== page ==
05-12-2006, 19:16
Gillman you scare me, I know wherever you are, in the recesses of your basement, you've already figured out the formula for cold fusion and the rest of this is just a way to keep yourself amused.

I'm going to try this formula of Gillman's for an old fashioned, but if you see a great white arc of light in the sky and no further posts from me...chalk it up to weird science...and bewareeee of being GILLMANIZED.


Mark/Nebraska

scratchline
05-12-2006, 19:21
I've been doing a lot of reading about the Old-Fashioned lately, and the original recipe called for little more than sugar, a lemon twist, bitters and whiskey. It is an old and venerable cocktail that is much discussed and debated among eminent mixologists. Drinkboy has an excellent page about it here:

http://drinkboy.com/Essays/RenewingAnOldFashion.html

To my taste go very easy on the sugar. And I think adding a lemon twist to the muddling mix also hedges the risk of oversweetness. And, of course, the flavor profile of the bourbon itself has to be factored into the mix. I tend to prefer rye to bourbon, but last night I mixed a couple with WT 8 yr.

The more I look into it, the more I feel that the Old-Fashioned is not so much a "cocktail" as a mode of presentation. Notice that some recipes call for liquor of choice prepared in the old-fashioned style. Could be that it was an early attempt to make rough liquor more palateable with the addition of a few different flavorings.

-Mike

Gillman
05-12-2006, 19:24
I'm flattered that my ideas are of interest to some but again the ingredients are out there and I didn't make any of them. Mixology and vatting/blending when one thinks of it are a process akin to cooking, an interest (as a pastime) I had for many years.

Gary

Nebraska
05-12-2006, 19:46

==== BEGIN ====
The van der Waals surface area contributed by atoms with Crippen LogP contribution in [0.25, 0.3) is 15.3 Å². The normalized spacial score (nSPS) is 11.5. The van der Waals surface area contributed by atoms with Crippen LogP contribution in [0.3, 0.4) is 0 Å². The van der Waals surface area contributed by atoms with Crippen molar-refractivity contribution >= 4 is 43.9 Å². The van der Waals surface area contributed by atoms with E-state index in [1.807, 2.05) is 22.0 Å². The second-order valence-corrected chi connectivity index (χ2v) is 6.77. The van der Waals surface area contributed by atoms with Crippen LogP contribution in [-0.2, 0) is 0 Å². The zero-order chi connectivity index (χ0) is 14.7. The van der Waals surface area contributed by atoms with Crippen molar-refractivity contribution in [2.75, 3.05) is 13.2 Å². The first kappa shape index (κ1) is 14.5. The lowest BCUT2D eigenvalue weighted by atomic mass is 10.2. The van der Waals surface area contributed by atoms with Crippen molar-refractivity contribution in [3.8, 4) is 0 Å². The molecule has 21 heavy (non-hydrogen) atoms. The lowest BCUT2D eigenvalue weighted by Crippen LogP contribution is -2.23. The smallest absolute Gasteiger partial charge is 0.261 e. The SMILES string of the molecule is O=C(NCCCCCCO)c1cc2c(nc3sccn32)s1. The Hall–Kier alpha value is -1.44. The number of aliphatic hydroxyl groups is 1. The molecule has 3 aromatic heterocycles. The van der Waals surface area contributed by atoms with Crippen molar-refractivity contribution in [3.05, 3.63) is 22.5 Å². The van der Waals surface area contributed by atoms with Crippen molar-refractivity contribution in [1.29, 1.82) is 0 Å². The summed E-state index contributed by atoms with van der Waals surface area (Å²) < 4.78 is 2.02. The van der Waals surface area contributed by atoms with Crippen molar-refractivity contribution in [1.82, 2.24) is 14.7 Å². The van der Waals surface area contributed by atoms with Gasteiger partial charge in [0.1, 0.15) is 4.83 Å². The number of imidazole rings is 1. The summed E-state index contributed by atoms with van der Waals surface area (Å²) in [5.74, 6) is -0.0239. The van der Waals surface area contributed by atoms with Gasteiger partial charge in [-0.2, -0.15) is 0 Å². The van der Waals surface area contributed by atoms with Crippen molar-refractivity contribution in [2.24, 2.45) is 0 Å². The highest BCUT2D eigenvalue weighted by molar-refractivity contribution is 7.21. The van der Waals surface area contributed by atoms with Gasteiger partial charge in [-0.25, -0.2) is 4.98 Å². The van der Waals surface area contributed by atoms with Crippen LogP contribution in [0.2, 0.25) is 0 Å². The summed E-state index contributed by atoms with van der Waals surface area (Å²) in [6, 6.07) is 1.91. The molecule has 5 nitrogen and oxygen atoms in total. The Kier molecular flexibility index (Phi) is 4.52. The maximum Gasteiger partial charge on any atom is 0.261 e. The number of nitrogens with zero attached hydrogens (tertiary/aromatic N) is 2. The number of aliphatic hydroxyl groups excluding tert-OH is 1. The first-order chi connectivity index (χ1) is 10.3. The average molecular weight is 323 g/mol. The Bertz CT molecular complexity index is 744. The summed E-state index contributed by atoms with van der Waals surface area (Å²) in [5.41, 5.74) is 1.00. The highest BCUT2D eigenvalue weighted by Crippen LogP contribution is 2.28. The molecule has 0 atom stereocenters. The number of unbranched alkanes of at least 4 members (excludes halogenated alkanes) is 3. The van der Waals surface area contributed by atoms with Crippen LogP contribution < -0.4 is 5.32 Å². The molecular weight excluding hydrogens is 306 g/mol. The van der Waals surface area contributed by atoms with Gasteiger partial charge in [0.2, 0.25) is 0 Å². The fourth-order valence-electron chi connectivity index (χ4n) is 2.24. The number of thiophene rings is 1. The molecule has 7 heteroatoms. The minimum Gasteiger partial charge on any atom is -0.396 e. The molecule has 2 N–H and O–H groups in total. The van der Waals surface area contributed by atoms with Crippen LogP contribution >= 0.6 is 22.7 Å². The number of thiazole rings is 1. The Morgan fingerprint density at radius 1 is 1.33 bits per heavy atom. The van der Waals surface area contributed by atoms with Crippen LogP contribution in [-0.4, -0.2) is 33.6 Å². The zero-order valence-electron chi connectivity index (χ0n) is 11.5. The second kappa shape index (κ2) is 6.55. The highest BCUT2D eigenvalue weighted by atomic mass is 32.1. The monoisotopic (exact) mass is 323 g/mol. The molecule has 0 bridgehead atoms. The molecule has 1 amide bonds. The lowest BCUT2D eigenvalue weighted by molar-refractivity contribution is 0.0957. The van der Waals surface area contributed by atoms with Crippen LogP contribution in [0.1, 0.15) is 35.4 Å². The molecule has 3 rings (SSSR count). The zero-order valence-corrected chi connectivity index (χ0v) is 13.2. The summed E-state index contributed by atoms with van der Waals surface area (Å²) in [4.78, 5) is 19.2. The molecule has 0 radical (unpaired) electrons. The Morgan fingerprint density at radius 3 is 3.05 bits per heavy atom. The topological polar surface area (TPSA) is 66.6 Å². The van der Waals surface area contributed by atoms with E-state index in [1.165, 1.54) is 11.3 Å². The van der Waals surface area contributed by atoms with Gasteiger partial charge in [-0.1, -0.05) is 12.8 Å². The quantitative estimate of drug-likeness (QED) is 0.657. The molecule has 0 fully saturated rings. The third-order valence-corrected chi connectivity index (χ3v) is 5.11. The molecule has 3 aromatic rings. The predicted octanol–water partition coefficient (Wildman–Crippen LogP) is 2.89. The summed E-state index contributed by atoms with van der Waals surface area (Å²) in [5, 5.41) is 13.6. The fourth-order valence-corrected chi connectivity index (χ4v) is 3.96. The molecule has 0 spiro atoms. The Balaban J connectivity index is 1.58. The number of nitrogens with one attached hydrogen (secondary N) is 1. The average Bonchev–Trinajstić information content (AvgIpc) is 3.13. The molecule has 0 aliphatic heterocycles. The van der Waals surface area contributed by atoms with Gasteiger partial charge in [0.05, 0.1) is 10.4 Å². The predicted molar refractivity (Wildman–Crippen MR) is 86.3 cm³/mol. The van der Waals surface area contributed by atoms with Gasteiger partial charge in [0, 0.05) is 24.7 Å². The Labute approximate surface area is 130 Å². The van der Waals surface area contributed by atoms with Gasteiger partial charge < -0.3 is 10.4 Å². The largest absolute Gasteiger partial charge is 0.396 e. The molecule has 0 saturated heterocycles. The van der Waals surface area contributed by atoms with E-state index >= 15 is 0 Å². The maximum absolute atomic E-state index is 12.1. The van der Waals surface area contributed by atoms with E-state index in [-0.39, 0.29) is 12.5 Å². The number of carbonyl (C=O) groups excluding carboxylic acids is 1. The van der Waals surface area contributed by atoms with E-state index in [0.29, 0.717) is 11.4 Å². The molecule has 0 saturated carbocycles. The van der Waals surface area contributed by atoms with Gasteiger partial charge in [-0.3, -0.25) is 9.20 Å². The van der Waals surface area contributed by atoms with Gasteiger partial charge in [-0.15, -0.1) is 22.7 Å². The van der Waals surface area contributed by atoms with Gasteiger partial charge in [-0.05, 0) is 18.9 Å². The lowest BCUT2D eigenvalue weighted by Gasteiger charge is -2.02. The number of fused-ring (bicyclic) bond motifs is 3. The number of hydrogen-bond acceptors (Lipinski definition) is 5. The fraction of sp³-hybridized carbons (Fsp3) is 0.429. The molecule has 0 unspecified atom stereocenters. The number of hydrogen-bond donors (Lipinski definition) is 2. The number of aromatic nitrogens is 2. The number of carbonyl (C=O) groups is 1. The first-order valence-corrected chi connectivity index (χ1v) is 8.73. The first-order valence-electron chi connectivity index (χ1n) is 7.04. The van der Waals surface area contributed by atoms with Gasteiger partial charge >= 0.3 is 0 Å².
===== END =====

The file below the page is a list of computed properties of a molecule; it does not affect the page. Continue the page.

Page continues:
Gillman,

The ingredients may all be out there, but the creativity and artistic ability to know what and where and when to do it all at the right time...are indeed a precious and valuable commodity. The courage to try at all...good, bad, ugly, recognized or disdained...is something that most are not willing to risk. Those that do try, right or wrong, are an invaluable source of information and knowledge.

Mark/Nebraska

Jeeez...I'm getting philisophical...it's time to read and not type..lol

NorCalBoozer
05-12-2006, 20:57
Gillman,

The ingredients may all be out there, but the creativity and artistic ability to know what and where and when to do it all at the right time...are indeed a precious and valuable commodity. The courage to try at all...good, bad, ugly, recognized or disdained...is something that most are not willing to risk. Those that do try, right or wrong, are an invaluable source of information and knowledge.

Mark/Nebraska

Jeeez...I'm getting philisophical...it's time to read and not type..lol

man I am such a terrible drink maker. I tried to make a sazerac but I knew I screwed up when I could actually see some ingredient (bitters?) floating on the top like an oil slick. The taste confimed my suspicions that something was a bit "off". My try at a Manhattan was hardly any better.

pepcycle
05-13-2006, 13:11
In response to Scratchline

The more I look into it, the more I feel that the Old-Fashioned is not so much a "cocktail" as a mode of presentation. Notice that some recipes call for liquor of choice prepared in the old-fashioned style. Could be that it was an early attempt to make rough liquor more palatable with the addition of a few different flavorings.


I think all cocktails are designed to accomplish two things:
1. Increase Palatability: visual, taste, texture and smell
2 Increase rate of absorption: Diluted spirits in acidic solutions are absorbed most rapidly